Wear gloves when preparing the jalapenos. For a spicier jelly, leave the seeds. For less spice, remove the veins of the jalapeño (the white strips that line the inside of the jalapeño) and the seeds. Note: I left about half of the seeds in for my first batch, but if I make it again I will leave all the seeds. I like a spicy jelly!
Add the chopped peaches to a medium saucepan and smash with a potato masher until you get a chunky purée. Add the apple cider vinegar and the chopped jalapeño peppers (with their seeds if using). Bring to a boil over high heat then reduce the heat to medium-low and cover. Simmer for 20 minutes.
Transfer the mixture to a fine mesh strainer (I used a chinois mousseline) or a strainer lined with cheesecloth. Strain the mixture. You should have about 2 cups of strained liquid. Discard everything else.
Clean the medium saucepan and then combine the strained liquid and sugar in it. Bring to a boil over high heat and quickly stir in the pectin. Boil, whisking constantly (otherwise it may bubble over), for one minute, then remove from the heat. Skim off any foam using a metal spoon.
Check your boiling water canner to make sure that the water is boiling and that there is still enough water to cover the jars by 2-inches. If there is not enough water, add some water from the saucepan with your lids and rings. Return to a boil.
Remove the jars from the canner using your jar lifter. Pour any water back into the canner and set the sterilized jar on the clean towel. If using, place the jar funnel into a jar and ladle the hot jelly into the jar leaving a ¼-inch headspace (this refers to the space between the jelly and the lid). Slide a spatula down the insides of the jar to remove any air bubbles. Use a clean, damp cloth to wipe the rim of the jar (this removes any jelly that might prevent proper sealing) and use your magnetic wand to pull a lid and ring out of the saucepan where they have been simmering.
Place the lid on the jar and then twist on the ring until it is just finger-tight. You want it to be tight enough so that it doesn’t fall off, but not so tight that air can’t escape which will prevent a proper seal. I twist the seal until I just encounter resistance; I don’t give it that final wrench that would seal it tight.
Repeat this process with the remaining 4 jars. If you find that you don’t have enough jelly to completely fill your fifth jar, you can still process it as directed, but you’ll want to refrigerate it immediately after it cools for best preservation. While seemingly insignificant, correct headspace is important for safe canning.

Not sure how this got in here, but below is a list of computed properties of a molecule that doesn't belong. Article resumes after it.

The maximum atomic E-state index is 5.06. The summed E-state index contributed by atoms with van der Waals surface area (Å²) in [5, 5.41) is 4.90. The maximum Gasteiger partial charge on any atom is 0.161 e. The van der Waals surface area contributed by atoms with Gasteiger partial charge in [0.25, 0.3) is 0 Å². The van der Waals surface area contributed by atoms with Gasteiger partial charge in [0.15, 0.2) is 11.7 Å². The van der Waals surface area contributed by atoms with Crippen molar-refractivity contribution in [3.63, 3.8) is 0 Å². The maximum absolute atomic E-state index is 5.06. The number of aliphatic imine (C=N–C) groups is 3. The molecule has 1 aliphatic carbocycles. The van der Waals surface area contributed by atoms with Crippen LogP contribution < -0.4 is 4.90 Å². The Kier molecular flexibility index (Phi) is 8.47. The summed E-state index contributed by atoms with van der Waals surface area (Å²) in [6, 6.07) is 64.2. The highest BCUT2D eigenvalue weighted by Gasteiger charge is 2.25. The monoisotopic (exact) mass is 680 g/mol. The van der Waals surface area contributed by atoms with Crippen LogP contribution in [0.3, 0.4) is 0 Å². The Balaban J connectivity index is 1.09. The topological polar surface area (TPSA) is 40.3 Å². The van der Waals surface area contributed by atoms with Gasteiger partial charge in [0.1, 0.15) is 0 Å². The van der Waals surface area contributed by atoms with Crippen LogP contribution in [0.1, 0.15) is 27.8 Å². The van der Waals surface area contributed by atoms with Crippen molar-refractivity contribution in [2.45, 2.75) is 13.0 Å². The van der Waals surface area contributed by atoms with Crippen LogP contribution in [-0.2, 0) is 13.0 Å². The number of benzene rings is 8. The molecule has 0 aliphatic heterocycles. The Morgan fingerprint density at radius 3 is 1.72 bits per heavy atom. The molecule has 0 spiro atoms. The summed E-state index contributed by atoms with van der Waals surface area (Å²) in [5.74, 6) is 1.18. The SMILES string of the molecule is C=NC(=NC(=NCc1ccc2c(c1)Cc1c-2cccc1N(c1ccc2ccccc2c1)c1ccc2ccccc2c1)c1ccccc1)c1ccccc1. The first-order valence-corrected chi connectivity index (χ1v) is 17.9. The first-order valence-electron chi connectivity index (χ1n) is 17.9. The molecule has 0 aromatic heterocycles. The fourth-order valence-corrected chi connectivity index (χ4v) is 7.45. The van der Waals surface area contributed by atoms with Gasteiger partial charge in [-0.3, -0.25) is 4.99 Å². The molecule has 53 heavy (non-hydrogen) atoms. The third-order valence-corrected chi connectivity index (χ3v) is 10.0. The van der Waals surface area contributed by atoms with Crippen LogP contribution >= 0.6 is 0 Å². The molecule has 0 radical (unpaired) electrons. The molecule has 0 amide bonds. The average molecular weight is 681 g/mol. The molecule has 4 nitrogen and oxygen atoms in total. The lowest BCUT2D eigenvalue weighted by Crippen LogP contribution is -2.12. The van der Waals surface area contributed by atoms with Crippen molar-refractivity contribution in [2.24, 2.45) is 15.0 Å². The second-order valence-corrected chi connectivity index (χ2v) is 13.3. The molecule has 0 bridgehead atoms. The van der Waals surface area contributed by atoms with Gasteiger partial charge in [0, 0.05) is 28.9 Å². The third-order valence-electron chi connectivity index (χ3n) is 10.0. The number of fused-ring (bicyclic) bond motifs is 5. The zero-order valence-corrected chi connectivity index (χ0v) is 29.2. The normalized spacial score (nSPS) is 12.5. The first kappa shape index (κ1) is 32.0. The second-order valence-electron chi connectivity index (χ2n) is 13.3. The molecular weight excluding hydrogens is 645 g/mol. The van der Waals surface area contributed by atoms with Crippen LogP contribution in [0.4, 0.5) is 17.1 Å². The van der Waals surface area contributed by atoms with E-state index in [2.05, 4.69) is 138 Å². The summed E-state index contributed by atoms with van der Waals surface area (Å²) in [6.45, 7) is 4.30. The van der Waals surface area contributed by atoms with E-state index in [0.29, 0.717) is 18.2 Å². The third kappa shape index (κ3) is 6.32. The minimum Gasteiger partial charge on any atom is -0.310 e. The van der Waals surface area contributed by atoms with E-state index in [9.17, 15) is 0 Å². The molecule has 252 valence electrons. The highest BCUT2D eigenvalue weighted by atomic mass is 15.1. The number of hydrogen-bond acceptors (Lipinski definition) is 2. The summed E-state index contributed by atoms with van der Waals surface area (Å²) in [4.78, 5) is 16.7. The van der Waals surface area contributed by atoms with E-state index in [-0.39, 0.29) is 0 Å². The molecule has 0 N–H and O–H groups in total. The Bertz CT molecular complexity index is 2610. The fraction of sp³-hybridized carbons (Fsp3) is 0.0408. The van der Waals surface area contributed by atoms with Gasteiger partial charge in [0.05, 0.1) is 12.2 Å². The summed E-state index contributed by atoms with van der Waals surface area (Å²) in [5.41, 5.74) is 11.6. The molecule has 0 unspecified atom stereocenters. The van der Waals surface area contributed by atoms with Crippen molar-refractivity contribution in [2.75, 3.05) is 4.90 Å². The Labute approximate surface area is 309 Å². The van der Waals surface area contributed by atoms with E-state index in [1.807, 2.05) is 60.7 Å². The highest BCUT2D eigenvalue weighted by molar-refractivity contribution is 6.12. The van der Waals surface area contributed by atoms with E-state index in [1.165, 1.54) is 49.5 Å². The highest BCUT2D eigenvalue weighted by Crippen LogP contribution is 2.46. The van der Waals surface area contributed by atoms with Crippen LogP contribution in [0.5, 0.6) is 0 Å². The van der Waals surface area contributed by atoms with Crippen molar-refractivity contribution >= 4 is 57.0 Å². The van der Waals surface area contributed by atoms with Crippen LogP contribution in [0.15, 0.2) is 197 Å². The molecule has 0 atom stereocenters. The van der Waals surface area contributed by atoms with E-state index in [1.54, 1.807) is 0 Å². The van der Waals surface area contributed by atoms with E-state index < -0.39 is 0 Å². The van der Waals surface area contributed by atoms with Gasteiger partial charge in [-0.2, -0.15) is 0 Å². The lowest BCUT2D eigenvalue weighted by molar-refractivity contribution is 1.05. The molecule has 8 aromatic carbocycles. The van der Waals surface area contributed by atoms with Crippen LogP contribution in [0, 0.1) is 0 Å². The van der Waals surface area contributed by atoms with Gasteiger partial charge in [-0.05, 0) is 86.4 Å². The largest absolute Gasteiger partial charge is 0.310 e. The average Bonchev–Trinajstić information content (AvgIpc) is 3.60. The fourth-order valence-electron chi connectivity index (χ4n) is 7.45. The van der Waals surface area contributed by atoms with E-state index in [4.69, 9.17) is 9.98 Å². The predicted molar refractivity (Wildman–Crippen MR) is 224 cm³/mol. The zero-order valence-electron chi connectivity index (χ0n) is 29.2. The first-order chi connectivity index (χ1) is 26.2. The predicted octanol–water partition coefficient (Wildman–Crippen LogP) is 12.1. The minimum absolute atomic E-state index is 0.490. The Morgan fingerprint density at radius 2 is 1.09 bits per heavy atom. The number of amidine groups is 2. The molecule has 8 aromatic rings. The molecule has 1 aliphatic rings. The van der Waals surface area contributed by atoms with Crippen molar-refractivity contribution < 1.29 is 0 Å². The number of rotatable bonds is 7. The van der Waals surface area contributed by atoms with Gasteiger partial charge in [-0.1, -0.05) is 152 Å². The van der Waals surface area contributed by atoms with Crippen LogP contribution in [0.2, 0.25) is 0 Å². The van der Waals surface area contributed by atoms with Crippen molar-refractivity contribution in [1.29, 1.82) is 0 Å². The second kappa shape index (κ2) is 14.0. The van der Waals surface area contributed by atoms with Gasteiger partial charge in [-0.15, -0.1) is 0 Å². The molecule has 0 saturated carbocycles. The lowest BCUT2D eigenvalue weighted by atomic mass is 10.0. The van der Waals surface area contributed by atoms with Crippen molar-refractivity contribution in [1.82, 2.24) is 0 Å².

Once all the jars have been filled, use the jar lifter to place them in the boiling water canner. Be sure that all of the jars are standing straight up. Be careful when adding and removing the jars that they don’t tilt sideways as this can prevent the seal from forming properly.
Return the water in the boiling water canner to a boil. Process for 5 minutes; start timing when the water returns to a boil. Use the jar lifter to remove the jars from the boiling water canner and place them on a wire rack or a clean dishtowel to cool. Water from the boiling water canner will remain atop the jars when they are removed from the canner. Don’t tilt the jars to remove this. While bothersome, the water won’t bother anything and will evaporate soon enough.
You may hear the jars “pop” as they cool indicating that they have properly sealed. To double-check the seal, after the jellies have cooled for one hour, gently press the middle of the lid. If it flexes back and forth, the jar has not sealed and processing should be repeated for another five minutes. Allow the jellies to sit, untouched, on the wire rack for 24 hours. It may take up to 72 hours for the jellies to properly set. Peach and Jalapeno Jelly is delicious on biscuits, but also pairs great with peanut butter for a riff on the classic PB and J.
Some final tips to keep in mind:
- Fearing botulism when I first started canning, I would over-process everything thinking more is better. Over-processing foods can alter their final texture and as such, it’s important to process the jars just for the time indicated.
- Don’t mess with proportions. Always use recipes from a reputable source and do your homework before making adjustments. Safe canning depends on proper acidity and little tweaks can result in unsafe products.
- Be sure to check your vinegar for proper acidity. Most canning recipes require that your vinegar be at least 5% acidity.
*While a boiling water canner allows you to can large batches at one time, you don’t have to have one. You can use a large pot with a lid. Line the bottom of your large pot with extra rings from mason jars. Much like the wire rack, mason jars will rest atop the wire rings allowing for good heat circulation.
** The size of the jar matters. Always use the jar size specified in the recipe as processing times are based on the jar size.
*** A jar lifter makes it easy to remove hot jars, but tongs with rubber bands wrapped around each tip makes a worthy substitute.